科学者たちは、地球上の生命を引き起こした可能性がある「先駆者ペプチド」を識別します

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Rutgers大学の科学者たちは、30億年前に地球上で生命を始める可能性がある「ニッケルバック」というタンパク質の一部を確認しました。 この発見は、研究者が探すべき新しい手がかりを提供するので、エイリアンの生命体の探索に重要な意味があります。 研究者らは、いくつかの前駆体タンパク質がプレバイオティック化学から生きている生物学的システムへの転換に重要な役割を果たしたと信じており、「ニッケルバック」はこれらの「前駆体ペプチド」の一つである。

研究は、エイリアンの生命体の手がかりを提供することができます。

Rutgers Universityの科学者チームは、地球上の生命を初めて動力化した一連の核心化学反応である新陳代謝の原始起源を正確に見つけるために、科学者に命を生み出す直前の惑星を感知する手がかりを提供できる。タンパク質の一部を同定した。

3月10日ジャーナルに発表された研究 Center for Advanced Biotechnology and Medicine (CABM) at Rutgers.

Based on laboratory studies, Rutgers scientists say one of the most likely chemical candidates that kickstarted life was a simple peptide with two nickel atoms they are calling “Nickelback” not because it has anything to do with the Canadian rock band, but because its backbone nitrogen atoms bond two critical nickel atoms. A peptide is a constituent of a protein made up of a few elemental building blocks known as amino acids

“Scientists believe that sometime between 3.5 and 3.8 billion years ago there was a tipping point, something that kickstarted the change from prebiotic chemistry – molecules before life – to­ living, biological systems,” Nanda said. “We believe the change was sparked by a few small precursor proteins that performed key steps in an ancient metabolic reaction. And we think we’ve found one of these ‘pioneer peptides’.”

Nickelback Peptide

A computer rendering of the Nickelback peptide shows the backbone nitrogen atoms (blue) that bond two critical nickel atoms (orange). Scientists who have identified this part of a protein believe it may provide clues to detecting planets on the verge of producing life. Credit: The Nanda Laboratory

The scientists conducting the study are part of a Rutgers-led team called Evolution of Nanomachines in Geospheres and Microbial Ancestors (ENIGMA), which is part of the Astrobiology program at NASA. The researchers are seeking to understand how proteins evolved to become the predominant catalyst of life on Earth.

When scouring the universe with telescopes and probes for signs of past, present or emerging life, NASA scientists look for specific “biosignatures” known to be harbingers of life. Peptides like nickelback could become the latest biosignature employed by NASA to detect planets on the verge of producing life, Nanda said.

An original instigating chemical, the researchers reasoned, would need to be simple enough to be able to assemble spontaneously in a prebiotic soup. But it would have to be sufficiently chemically active to possess the potential to take energy from the environment to drive a biochemical process.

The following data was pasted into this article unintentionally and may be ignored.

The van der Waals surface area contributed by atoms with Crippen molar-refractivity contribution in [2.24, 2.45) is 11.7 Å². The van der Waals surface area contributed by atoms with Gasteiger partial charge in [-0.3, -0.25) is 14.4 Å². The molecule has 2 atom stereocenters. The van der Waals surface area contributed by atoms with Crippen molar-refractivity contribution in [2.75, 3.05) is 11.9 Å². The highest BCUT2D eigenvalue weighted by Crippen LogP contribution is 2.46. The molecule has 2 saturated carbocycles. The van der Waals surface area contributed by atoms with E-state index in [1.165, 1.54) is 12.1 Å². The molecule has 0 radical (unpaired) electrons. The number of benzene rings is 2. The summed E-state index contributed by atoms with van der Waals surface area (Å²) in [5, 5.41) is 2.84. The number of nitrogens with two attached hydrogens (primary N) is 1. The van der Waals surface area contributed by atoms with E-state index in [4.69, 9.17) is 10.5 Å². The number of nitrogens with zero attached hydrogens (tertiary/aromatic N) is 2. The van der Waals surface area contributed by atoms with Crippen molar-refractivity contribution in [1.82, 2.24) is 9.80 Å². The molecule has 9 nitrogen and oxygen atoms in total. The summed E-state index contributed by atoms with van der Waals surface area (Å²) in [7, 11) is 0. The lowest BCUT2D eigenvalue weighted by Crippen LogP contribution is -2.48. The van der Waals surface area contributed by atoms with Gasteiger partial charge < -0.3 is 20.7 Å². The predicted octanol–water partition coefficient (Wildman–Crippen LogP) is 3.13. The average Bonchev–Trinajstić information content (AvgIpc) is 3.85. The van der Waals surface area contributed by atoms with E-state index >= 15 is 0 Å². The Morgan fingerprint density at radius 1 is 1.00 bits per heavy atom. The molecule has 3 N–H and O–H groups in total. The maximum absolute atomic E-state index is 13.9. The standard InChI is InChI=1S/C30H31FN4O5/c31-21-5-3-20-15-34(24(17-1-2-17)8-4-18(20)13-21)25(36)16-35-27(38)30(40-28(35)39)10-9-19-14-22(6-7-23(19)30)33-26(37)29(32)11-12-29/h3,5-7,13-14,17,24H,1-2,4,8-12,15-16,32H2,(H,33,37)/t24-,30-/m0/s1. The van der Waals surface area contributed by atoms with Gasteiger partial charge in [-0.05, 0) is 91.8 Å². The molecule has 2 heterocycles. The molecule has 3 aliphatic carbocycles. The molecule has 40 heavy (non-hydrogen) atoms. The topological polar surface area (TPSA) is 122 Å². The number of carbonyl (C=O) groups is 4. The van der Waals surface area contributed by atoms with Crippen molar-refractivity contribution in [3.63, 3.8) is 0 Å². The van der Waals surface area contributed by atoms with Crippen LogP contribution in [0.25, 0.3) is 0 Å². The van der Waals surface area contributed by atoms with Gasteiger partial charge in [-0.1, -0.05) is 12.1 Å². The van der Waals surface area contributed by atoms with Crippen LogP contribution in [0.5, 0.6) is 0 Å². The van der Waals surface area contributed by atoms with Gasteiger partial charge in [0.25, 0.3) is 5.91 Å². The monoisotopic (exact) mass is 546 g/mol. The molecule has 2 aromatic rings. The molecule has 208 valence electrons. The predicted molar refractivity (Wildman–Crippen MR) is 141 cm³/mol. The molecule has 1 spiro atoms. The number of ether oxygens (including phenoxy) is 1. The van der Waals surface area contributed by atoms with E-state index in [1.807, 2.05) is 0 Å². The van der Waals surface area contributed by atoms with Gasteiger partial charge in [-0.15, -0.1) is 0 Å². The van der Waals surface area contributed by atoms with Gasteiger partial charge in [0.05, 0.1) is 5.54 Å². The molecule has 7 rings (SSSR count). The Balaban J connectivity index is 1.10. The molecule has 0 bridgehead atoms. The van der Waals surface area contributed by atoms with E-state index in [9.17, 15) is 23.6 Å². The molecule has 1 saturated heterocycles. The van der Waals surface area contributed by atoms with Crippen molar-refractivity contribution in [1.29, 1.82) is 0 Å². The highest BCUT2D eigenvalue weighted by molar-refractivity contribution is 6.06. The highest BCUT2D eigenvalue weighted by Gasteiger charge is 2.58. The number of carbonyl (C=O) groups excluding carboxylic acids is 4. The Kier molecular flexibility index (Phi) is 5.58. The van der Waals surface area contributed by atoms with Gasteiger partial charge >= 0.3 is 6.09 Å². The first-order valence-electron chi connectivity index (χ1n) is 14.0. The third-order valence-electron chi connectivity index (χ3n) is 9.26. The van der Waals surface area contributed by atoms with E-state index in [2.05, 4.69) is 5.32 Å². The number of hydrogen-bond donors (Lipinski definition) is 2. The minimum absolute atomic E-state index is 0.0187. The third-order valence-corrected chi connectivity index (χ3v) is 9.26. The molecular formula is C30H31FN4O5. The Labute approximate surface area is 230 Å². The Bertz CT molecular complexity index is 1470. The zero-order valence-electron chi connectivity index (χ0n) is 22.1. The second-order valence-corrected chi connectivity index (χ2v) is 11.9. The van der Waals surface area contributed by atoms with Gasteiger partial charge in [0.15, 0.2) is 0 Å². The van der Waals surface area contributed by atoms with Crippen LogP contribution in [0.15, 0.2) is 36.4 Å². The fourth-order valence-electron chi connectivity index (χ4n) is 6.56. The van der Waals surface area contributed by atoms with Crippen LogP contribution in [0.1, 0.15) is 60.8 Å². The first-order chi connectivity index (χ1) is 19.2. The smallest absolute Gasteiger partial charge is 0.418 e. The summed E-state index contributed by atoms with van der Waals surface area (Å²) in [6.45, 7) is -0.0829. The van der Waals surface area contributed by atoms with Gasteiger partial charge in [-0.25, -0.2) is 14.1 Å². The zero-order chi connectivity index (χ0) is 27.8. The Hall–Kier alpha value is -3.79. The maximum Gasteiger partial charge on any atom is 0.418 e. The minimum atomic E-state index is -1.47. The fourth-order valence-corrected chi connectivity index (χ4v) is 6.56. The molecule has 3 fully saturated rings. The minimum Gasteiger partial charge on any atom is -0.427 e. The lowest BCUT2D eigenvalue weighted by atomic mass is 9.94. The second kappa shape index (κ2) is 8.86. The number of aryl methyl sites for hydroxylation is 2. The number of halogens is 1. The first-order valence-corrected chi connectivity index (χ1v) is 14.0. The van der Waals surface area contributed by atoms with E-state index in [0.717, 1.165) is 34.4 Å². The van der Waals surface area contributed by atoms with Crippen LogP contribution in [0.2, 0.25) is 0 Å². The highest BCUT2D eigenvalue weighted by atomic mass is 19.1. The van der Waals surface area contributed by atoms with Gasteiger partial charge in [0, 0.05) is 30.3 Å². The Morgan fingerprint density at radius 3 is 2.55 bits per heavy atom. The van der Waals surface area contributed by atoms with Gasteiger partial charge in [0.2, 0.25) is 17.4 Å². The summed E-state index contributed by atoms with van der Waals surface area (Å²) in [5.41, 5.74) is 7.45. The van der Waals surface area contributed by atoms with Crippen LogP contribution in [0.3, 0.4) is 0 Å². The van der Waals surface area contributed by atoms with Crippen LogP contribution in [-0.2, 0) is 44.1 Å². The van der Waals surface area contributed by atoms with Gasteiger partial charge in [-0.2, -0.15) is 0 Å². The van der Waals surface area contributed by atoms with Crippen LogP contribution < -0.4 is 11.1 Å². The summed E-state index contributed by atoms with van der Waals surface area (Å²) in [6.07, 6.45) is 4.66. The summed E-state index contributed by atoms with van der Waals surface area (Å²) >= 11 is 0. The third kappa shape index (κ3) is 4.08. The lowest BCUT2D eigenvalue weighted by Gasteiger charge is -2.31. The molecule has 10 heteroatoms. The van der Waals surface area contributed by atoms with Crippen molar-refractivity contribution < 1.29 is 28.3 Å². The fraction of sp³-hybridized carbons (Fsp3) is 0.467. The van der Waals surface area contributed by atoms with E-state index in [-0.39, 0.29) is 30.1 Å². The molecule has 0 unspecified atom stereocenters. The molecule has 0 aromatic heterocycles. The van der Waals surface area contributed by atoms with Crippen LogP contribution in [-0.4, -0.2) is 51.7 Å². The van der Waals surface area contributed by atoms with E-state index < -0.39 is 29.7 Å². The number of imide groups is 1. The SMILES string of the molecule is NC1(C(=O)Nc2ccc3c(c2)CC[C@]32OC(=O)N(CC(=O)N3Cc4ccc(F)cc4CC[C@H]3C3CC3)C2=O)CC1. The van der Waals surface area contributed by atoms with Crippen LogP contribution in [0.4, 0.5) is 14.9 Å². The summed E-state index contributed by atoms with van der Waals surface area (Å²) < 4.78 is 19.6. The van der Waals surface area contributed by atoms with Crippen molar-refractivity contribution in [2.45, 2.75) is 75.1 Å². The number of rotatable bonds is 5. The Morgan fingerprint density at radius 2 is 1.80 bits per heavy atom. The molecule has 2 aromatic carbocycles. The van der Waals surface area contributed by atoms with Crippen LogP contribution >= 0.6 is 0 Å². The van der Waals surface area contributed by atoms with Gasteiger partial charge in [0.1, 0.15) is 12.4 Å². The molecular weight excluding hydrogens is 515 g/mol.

To do so, the researchers adopted a “reductionist” approach: They started by examining existing contemporary proteins known to be associated with metabolic processes. Knowing the proteins were too complex to have emerged early on, they pared them down to their basic structure.

After sequences of experiments, researchers concluded the best candidate was Nickelback. The peptide is made of 13 amino acids and binds two nickel ions.

Nickel, they reasoned, was an abundant metal in early oceans. When bound to the peptide, the nickel atoms become potent catalysts, attracting additional protons and electrons and producing hydrogen gas. Hydrogen, the researchers reasoned, was also more abundant on early Earth and would have been a critical source of energy to power metabolism.

“This is important because, while there are many theories about the origins of life, there are very few actual laboratory tests of these ideas,” Nanda said. “This work shows that, not only are simple protein metabolic enzymes possible, but that they are very stable and very active – making them a plausible starting point for life.”

Reference: “Design of a minimal di-nickel hydrogenase peptide” by Jennifer Timm, Douglas H. Pike, Joshua A. Mancini, Alexei M. Tyryshkin, Saroj Poudel, Jan A. Siess, Paul M. Molinaro, James J. McCann, Kate M. Waldie, Ronald L. Koder, Paul G. Falkowski and Vikas Nanda, 10 March 2023, Science Advances.
DOI: 10.1126/sciadv.abq1990

Other Rutgers researchers on the study include: Distinguished Professor Paul Falkowski and Jennifer Timm, a postdoctoral associate, in the Environmental Biophysics and Molecular Ecology Program, Department of Marine and Coastal Sciences at the School of Environmental and Biological Sciences; Joshua Mancini, Douglas Pike, Saroj Poudel and Alexei Tyryshkin, postdoctoral associates, and doctoral student Jan Siess at the Center for Advanced Biotechnology and Medicine and in the Department of Biochemistry and Molecular Biology at Robert Wood Johnson Medical School; and Kate Waldie, an assistant professor of the Department of Chemistry and Chemical Biology at the School of Arts and Sciences.

Researchers from the City College of New York also participated in the study.

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Omori Yoshiaki

ミュージックホリック。フードエバンジェリスト。学生。認定エクスプローラー。受賞歴のあるウェブエキスパート。」

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